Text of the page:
Research Overview

Single-cell genomics, rooted in single-cell sequencing, has great potential for providing insight into fundamental questions in biomedical science and drive new health science discoveries, such as: How many cell types and functional states are there in a given tissue?  What is the range of natural variation within a cell type and how is such variability affected by genetic and environmental factors?  What happens at the single-cell level during cell fate determination in the developmental process?  How does cellular heterogeneity with a tumor affect response to therapy and how can we address this with precision medicine?  The list is endless.  However, the explosive growth of single-cell sequencing technologies also brings new computational challenges.  One major challenge is the “sparse read counts data”: because of the minuscule amount of genetic material in a single cell, fragments of the genome are often missing from the sequencing read-out, and existing tools are ineffective in addressing this missing-data problem and piecing together reliable genomic information.

The research team will establish a Michigan Center for Single-Cell Genomic Data Analytics, and connect mathematicians and data scientists with biological researchers to develop, evaluate, and implement a variety of cutting-edge methodologies in sparse data analysis.  These methodologies will address issues in data normalization, batch effect detection and correction, marker selection, classification, rare class identification, differential expression, network and phylogenetic inference, develop tools for cyclic or time-series data, and enable information integration across data types.  The team will apply these methodologies to four biological questions to test their utility: 1) Intra-tumor heterogeneity, cancer stem cells in metastasis and treatment resistance, cancer genome evolution; 2) spermatogenesis as a model for cell fate determination during development; 3) transcriptional complexity and gene regulation at the single-cell level; 4) molecular changes at the single-cell level as a result of environmental exposures and windows of susceptibility.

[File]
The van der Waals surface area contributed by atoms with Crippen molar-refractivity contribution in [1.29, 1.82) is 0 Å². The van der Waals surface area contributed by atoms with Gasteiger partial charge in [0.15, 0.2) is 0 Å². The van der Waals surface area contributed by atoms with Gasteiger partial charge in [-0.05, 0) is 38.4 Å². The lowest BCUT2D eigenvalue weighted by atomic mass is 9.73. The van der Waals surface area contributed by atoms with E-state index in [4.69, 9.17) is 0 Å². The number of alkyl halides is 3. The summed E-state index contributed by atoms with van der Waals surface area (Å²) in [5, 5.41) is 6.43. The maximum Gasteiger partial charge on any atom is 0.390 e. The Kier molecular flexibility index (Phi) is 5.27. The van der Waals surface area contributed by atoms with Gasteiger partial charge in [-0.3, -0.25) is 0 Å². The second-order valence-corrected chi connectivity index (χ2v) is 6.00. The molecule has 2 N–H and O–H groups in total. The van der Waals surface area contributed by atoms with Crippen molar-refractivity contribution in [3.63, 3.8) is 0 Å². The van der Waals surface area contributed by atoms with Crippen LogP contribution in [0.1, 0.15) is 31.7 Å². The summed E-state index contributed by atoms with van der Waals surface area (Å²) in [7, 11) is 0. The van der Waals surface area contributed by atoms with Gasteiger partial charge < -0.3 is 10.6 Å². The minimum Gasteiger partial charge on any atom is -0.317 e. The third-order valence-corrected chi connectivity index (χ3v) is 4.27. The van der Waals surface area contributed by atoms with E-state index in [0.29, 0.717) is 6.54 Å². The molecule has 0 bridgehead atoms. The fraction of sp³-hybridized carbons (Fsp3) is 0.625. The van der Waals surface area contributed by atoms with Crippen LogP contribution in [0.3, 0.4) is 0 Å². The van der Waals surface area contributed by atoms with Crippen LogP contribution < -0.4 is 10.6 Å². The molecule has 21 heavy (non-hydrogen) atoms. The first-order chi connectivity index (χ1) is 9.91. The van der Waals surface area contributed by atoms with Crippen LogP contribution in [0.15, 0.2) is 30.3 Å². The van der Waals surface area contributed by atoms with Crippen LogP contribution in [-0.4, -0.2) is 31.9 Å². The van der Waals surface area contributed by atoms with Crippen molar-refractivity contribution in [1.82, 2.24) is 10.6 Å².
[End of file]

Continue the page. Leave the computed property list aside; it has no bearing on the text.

The outcome from this research project will have much broader impact on biomedical research beyond the four research areas that will be used as test cases.  Sparse data analytics also has wide application beyond health sciences.  For example, Electronic Health Records are inherently sparse, as are consumer data (purchasing, rating, or video viewing habits), location and usage data of mobile devices, connectivity in social networks, medical imaging or land imaging by satellites.  In short, this line of research is conceptually connected with many areas of active research in data science and will produce general-purpose tools for many research areas.

Research Team

jun li

Jun Li
Co-Principal Investigator, Professor, Departments of Human Genetics and Computational Medicine and Bioinformatics

ann gilbert

Anna Gilbert
Co-Principal Investigator, Professor, Department of Mathematics

ann gilbert

Laura Balzano
Assistant Professor, Department of Electrical Engineering and Computer Science

Justin Colacino
Assistant Professor, Departments of Environmental Health Sciences and Nutritional Sciences

ann gilbert

Johann Gagnon-Bartsch
Assistant Professor, Department of Statistics

ann gilbert

Yuanfang Guan
Assistant Professor, Department of Computational Medicine and Bioinformatics

Sue Hammoud
Assistant Professor, Departments of Human Genetics, Obstetrics and Gynecology, and Urology

ann gilbert

Gil Omenn
Professor, Departments of Computational Medicine and Bioinformatics, Human Genetics and School of Public Health

ann gilbert

Clay Scott
Associate Professor, Department of
Electrical Engineering and Computer

Max Wicha
Professor, Department of Internal

ann gilbert

Xiang Zhou
Assistant Professor, Department